But it’s not just their failure in, or lack of competency, it’s also the level of alienation that they have created in society, coming to power on at the time of the revolution. Before coming to power, they had promised that they would only run for thirty percent of the seats in parliament and they wouldn’t offer a presidential candidate.

Their idea was reasonable. We need to make sure that other people in society are not frightened by us. We don’t need to win the absolute majority, we can take our own chair and control things and step-by-step control power and take power completely. But once they saw power, that consciousness, that pragmatism was completely abandoned not only did they take Parliament or the presidency but in the way they governed the country they had no partners.

It’s no surprise then, that we see that even the Salafis, the Salafi party, would join the military in announcing the coup against them. They had managed to alienate Al Azhar, the religious establishment of the country, the Copts, the minority, the Western-educated elite, but even the regular Egyptians. They had alienated the state institutions from the police force to the military to the judges that they wanted to target. Everyone in the country was alienated by their rule.

So they have lost a lot of their popular support in the street. The people were willing to give the Brotherhood a chance in the elections because they hadn’t been tried before. An Islamist slogan from the ’70s and ’80s was you’ve have tried the left and you’ve tried the right, referring to Nasser and Sadat – neither of them was exactly that – why don’t you try Islam? Why don’t you, for once, give God a chance?

Well, people had and it didn’t work out perfectly. Today, they don’t have partners. There are no people from amongst the non-Islamist opposition who are completely against the regime who are willing to work with them. So that’s the Muslim Brotherhood, which brings me to my second point.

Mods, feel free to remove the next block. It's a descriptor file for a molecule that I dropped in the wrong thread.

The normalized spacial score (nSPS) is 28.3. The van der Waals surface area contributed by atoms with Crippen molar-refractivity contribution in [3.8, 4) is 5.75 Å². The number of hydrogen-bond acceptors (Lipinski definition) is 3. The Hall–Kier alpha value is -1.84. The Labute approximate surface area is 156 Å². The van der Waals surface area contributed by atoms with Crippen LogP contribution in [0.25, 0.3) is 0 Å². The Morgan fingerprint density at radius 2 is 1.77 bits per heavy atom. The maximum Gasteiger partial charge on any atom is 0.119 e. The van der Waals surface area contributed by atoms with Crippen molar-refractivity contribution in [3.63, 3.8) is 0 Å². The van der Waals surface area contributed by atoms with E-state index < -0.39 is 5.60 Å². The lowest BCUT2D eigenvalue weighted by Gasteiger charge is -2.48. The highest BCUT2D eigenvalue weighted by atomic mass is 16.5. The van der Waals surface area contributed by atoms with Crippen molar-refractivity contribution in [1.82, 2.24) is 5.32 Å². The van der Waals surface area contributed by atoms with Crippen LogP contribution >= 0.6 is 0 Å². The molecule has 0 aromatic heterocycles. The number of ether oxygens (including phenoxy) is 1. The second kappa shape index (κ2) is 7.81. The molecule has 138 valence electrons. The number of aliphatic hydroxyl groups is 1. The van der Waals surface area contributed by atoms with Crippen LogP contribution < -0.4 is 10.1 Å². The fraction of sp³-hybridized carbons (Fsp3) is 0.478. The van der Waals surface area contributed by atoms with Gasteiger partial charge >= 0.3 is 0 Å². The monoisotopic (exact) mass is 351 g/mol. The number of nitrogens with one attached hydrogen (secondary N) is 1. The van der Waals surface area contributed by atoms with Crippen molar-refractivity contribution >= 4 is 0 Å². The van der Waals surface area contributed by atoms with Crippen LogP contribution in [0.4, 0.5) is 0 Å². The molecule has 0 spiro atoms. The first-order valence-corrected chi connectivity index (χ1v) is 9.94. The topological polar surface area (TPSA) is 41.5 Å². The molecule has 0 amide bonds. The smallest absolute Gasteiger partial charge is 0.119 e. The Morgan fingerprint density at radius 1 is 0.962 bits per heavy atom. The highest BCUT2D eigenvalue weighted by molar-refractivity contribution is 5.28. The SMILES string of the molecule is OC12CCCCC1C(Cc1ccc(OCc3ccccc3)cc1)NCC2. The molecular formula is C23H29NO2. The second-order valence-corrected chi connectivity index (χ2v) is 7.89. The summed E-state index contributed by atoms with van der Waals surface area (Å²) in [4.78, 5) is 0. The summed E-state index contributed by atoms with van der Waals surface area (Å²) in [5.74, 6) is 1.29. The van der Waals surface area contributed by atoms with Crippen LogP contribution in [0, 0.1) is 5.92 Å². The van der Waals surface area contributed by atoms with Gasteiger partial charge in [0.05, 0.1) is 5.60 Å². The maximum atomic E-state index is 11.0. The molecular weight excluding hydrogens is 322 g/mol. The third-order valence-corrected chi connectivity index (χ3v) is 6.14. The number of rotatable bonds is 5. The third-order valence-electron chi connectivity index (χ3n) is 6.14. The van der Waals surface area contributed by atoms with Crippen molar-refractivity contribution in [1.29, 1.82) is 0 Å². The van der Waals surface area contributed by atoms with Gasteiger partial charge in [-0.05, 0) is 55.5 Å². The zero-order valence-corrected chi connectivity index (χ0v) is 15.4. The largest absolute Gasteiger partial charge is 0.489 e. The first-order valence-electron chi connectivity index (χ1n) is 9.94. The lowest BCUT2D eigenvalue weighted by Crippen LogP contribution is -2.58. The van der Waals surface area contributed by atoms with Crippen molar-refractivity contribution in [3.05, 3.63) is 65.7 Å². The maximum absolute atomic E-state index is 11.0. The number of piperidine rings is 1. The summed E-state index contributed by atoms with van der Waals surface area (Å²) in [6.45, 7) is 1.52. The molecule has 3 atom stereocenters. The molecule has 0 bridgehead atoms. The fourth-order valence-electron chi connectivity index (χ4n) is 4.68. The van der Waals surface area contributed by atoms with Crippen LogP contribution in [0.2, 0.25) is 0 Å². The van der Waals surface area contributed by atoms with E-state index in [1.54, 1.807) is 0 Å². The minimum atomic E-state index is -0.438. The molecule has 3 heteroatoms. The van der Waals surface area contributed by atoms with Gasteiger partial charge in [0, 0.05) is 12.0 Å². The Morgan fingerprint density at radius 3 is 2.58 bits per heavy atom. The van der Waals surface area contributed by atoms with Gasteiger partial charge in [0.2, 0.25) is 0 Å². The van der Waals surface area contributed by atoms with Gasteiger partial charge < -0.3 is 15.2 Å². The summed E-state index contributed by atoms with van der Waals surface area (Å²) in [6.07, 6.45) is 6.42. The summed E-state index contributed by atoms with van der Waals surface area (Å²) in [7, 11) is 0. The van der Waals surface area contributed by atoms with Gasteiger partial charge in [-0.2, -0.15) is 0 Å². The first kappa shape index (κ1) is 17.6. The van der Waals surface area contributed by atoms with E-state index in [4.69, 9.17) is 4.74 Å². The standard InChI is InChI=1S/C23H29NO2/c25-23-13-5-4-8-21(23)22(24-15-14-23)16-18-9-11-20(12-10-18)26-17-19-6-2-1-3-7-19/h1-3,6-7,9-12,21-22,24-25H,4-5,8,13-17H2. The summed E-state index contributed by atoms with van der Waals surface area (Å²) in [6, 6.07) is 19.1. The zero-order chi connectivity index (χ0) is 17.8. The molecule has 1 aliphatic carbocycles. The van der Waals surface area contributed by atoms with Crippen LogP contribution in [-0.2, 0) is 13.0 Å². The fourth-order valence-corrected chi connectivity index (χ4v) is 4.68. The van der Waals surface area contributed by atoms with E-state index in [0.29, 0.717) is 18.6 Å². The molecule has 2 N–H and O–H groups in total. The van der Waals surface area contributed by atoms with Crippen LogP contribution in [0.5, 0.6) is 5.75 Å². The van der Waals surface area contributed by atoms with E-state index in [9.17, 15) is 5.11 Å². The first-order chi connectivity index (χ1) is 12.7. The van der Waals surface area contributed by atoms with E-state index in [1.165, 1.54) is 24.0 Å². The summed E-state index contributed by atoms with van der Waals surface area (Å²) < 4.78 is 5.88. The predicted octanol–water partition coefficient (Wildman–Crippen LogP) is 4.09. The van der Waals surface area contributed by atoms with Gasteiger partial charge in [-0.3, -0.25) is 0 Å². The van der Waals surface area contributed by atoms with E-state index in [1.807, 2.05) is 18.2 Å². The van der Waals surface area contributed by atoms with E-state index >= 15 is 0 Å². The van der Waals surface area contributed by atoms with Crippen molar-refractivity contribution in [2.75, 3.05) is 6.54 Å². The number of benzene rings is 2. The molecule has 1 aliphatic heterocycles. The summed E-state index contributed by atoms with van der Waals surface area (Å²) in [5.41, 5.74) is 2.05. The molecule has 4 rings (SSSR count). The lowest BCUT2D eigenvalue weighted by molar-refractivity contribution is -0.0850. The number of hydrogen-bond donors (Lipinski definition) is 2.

Islamism is not the Muslim Brotherhood. Islamism is a much wider phenomena than the simple organization that is the Muslim Brotherhood. Neither is the Muslim Brotherhood even a majority of Islamists in Egypt. In 2011, as people who were surprised to see these Salafis, a former leader of the Muslim Brotherhood, Amin Amobila Fatuah, commented that for every Brotherhood member in the country, there were 20 Salafis. Just to give you an idea, there are 500,000 members of the Muslim Brotherhood pre the coup, so in his estimate there were 10 million Salafis in Egypt, and I don’t think he was wrong.

Salafism is a much wider phenomena in the country than the simple organization of the Muslim Brotherhood. There are many reasons for that. A, to become a Salafi, well, you wear a jalabiya, you grow your beard a bit, and you’re a Salafi. No one tells you. No one examines you. There’s no process. There’s no meetings. It’s a self-declared profession. You’re born again. In that sense, it’s a much easier way, it has a lot of appeal to join such a thing that doesn’t have these structures. Not only that, it doesn’t also have structures of leadership. You’re a Salafi, I’m a Salafi, you interpret, I interpret, well, there’s an openness there. There’s opportunity there.

And of course, the Muslim Brotherhood despite those eight years, had become completely void of actual content. True, Hassan al-Banna had had ideas but the movement has completely failed to produce any one of that value. Since the death of Sayyid Qutb in ’66, none of the Muslim Brotherhood leaders in Egypt has written a single book. None of them has produced a single theological argument of value.

Compare that to the thousands of Salafi sheikhs that you can go on YouTube and you can look for an answer to any question that you have. Should I watch a soccer game or not? Should I work in the tourism industry or not? How should I…? Any question that you have [about] any aspect of life, the Salafis have an answer. They have actual content that they offer for you, so the world of Islamism is much wider than the Muslim Brotherhood.

And it’s of course, also older than the Muslim Brotherhood. Islamism in Egypt, the Salafi organizations, were even established pre the Muslim Brotherhood. The Gamay Asharaye in 1913, the Ansar Sunnah Mohammadiyah in 1926, so there’s a deep structure there.

Now, how have these other Islamists fared in the country since the military coup? It’s been a mixed bag. The Noor Party, the Salafis who had won second place in the parliamentary elections, agreed to support General Sisi and the military in their coup against the Brotherhood. In return, they are tolerated in the country, they still maintain a political party, and have participated in the parliamentary elections, although they have lost a huge part of their support, only winning about 2% of the seats in parliament. Now, that doesn’t mean completely that they have lost everything. It has to do with the way the electoral system was designed, the size of the districts, and other other factors, but it cannot be denied that the Noor Party’s betrayal of the Brotherhood alienated a lot of their Islamist base against them.